Finally, OSCP!

My last few months were full of adrenaline, insomnia and fun, provided by the Offsec team (creators and maintainers of the Kali Linux distro) and their PWK course. There are many reviews of the course (my favorites being this one and this other one), and it looks like it’s my turn to add to this informal tradition of writing yet another “I’m an OSCP!” blog post.

The course

You'll be hearing that...a lot

The course is comprised of two parts: a PDF with accompanying videos showing the tools of the trade, and a lab full of targets to hack. The written/video material is very good, and shows the most well-known tools a pentester should be acquainted with, plus a few tricks here and there (I particularly enjoyed the discussion on uploading files with Windows built-ins).

These materials are just an appetizer for the main dish: Offsec provides a network of machines with different configurations that mirror real-life situations a pentester might find during an engagement. Each machine is unique and requires a different strategy for breaking in and escalating privileges. The game aspects of the course (“yay, popped another box!”) are addictive and ensure the student will learn good pentesting habits through repetition.

Some boxes are standard installations of known/vulnerable software, some are more CTF-ish, which keeps things interesting. Something that sets this course apart from other challenges like Vulnhub or Hackthebox is the presence of multiple networks and dependencies between machines, requiring a good job of post-exploitation on the student’s part.

Those who have been in the labs know how frustrating, difficult and ultimately rewarding the course is.

Reporting, Emacs style

The exam (about which I cannot talk too much, due to course rules) demands a written report of the steps taken to break into the machines, much like a professional engagement. In addition, the student gets extra points in the exam if s/he delivers a test report for the boxes popped during the labs. This is the “unsexy” part of the job, but I figured I could make it a little more interesting…

Among the tools suggested in the course is KeepNote, a note-taking application used to store everything: commands, shells’ screenshots, you name it. Since Emacs already has Org-mode, I thought, why not just use it? It turned out better than expected.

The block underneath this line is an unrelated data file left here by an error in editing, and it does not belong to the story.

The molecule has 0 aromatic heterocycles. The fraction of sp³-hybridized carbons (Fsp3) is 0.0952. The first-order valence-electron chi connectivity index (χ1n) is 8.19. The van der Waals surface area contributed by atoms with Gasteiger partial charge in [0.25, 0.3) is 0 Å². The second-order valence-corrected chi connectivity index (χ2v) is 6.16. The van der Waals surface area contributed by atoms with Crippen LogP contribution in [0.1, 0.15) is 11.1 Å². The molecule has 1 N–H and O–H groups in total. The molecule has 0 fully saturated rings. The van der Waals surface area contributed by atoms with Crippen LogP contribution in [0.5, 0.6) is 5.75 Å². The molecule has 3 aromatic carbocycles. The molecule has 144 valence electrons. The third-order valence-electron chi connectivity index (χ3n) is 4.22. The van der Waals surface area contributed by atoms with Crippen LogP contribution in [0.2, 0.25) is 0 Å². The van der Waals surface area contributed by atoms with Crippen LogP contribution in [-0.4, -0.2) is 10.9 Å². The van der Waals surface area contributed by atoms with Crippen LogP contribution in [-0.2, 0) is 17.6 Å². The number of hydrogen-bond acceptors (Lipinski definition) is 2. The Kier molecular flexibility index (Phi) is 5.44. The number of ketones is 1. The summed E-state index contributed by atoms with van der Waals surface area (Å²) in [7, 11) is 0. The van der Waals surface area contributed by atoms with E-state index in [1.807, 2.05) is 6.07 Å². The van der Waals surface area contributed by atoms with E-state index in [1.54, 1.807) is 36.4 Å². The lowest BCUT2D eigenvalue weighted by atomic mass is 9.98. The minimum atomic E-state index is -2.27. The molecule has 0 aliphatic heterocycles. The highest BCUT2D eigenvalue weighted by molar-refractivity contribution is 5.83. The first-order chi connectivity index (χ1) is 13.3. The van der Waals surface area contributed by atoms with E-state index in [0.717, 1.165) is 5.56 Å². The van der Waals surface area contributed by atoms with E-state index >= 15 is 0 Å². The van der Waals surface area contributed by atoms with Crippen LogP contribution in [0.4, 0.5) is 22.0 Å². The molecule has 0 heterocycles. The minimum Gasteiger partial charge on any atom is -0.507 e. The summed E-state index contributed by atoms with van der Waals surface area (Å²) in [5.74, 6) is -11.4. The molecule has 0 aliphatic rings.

This blog post by Howard Abrams explains in much better detail all the built-in functions Emacs has for literate programming in Org-mode. Since a pentest report falls into this broad category, I decided to give it a go for the labs and got hooked - it really makes everything much easier.

The highlights for me were:

Named sessions

I don't confirm nor deny these are the boxes' hostnames

From the Org-mode documentation:

For some languages, such as python, R, ruby and shell, it is possible to run an interactive session as an "inferior process" within Emacs.

This means that an environment is created containing data objects that persist between different source code blocks.

Babel supports evaluation of code within such sessions with the :session header argument.

This functionality allows you to write commands much like you would in a script, keeping all state across executions! Much like iPython and other “scientific computing” platforms, it serves as a literate REPL, allowing you to keep notes on all computations of interest.

This is all driven by standard Elisp code, and, in the case of the shell wrapper (what you’ll be working with most of the time when pentesting), Emacs’ built-in subshell. This means you get some cool stuff for free:

The :session keyword allows multiple interactive shells, making it easier to juggle a bunch of different commands to get a remote shell (e.g. you set up a netcat listener in a victim-sh session, and run an RCE exploit in a exploit-victim session).


Doge is pleased with your fancy Org-mode report

This is an example source Org-mode document (taken from my notes on the MBE exercises):

Org-mode allows one to easily export a document to multiple formats. It’s as easy as C-c C-e $FORMAT.

After exporting to ODT/PDF, this is what it looks like:

And this PDF runs 'rm -rf /' when opened...jk. Maybe not.

This made it very easy to convert my notes into a quality document. Since the commands were already there, with some comments in place to remind me what they did, the only work necessary was to tidy up the notes and export. No fiddling with converters/formatting necessary - all handled by Org-mode.

Did I mention it’s also possible to “tangle” the commands together into standalone scripts if necessary, so you have a way to distribute this in a more fitting form to non-Emacs users?


Still a better depiction of hacking than almost every 90s' movie

All this looks like a lot of work. And it is. Why should you bother going through all this, if it’s not going to directly impact your day job?

As a software developer, it’s easy to overlook security. We all have days when we think “this is a clumsy hack, but it’ll have no further repercussions, and we’ll fix it later”. This sort of rationale goes out the window when you know how an attacker is able to use that particular issue to pwn your app and turn your servers into Monero mining bots. Or, even worse, your customers’ machines.

It also shows how security failures tend to be systemic. Most machines in the course are designed not to fall to a point-and-click exploit, but to a combination of weak credentials, too-much-exposed services and lax access controls. Gives one a new appreciation for the work of devops/sysadmin people, keeping everything patched and running smoothly.

Besides, the labs are very fun, and I definitely recommend going for it if you’re looking for a challenge.